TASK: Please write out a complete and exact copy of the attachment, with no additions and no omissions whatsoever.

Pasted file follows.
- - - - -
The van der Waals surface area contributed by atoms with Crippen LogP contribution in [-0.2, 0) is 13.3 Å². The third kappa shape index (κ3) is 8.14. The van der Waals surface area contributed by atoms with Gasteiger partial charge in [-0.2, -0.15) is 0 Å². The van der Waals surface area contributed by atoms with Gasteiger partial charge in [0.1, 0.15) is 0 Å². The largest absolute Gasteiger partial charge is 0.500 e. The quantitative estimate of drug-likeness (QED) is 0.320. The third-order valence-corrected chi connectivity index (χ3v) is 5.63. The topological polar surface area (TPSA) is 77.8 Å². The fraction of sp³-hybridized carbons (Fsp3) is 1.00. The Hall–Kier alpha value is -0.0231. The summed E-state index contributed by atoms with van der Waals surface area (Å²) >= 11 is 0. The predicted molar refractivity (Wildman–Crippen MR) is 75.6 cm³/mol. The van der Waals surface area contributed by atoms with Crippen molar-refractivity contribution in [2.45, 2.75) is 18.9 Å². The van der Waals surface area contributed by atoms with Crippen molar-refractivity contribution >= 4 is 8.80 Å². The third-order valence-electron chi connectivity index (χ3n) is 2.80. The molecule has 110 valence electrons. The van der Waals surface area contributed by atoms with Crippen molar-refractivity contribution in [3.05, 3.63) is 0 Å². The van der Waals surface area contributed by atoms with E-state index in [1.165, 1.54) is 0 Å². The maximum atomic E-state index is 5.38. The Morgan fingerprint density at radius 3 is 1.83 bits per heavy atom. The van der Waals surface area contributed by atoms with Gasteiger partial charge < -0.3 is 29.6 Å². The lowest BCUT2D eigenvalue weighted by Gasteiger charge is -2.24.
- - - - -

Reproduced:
The van der Waals surface area contributed by atoms with Crippen LogP contribution in [-0.2, 0) is 13.3 Å². The third kappa shape index (κ3) is 8.14. The van der Waals surface area contributed by atoms with Gasteiger partial charge in [-0.2, -0.15) is 0 Å². The van der Waals surface area contributed by atoms with Gasteiger partial charge in [0.1, 0.15) is 0 Å². The largest absolute Gasteiger partial charge is 0.500 e. The quantitative estimate of drug-likeness (QED) is 0.320. The third-order valence-corrected chi connectivity index (χ3v) is 5.63. The topological polar surface area (TPSA) is 77.8 Å². The fraction of sp³-hybridized carbons (Fsp3) is 1.00. The Hall–Kier alpha value is -0.0231. The summed E-state index contributed by atoms with van der Waals surface area (Å²) >= 11 is 0. The predicted molar refractivity (Wildman–Crippen MR) is 75.6 cm³/mol. The van der Waals surface area contributed by atoms with Crippen molar-refractivity contribution in [2.45, 2.75) is 18.9 Å². The van der Waals surface area contributed by atoms with Crippen molar-refractivity contribution >= 4 is 8.80 Å². The third-order valence-electron chi connectivity index (χ3n) is 2.80. The molecule has 110 valence electrons. The van der Waals surface area contributed by atoms with Crippen molar-refractivity contribution in [3.05, 3.63) is 0 Å². The van der Waals surface area contributed by atoms with E-state index in [1.165, 1.54) is 0 Å². The maximum atomic E-state index is 5.38. The Morgan fingerprint density at radius 3 is 1.83 bits per heavy atom. The van der Waals surface area contributed by atoms with Gasteiger partial charge < -0.3 is 29.6 Å². The lowest BCUT2D eigenvalue weighted by Gasteiger charge is -2.24.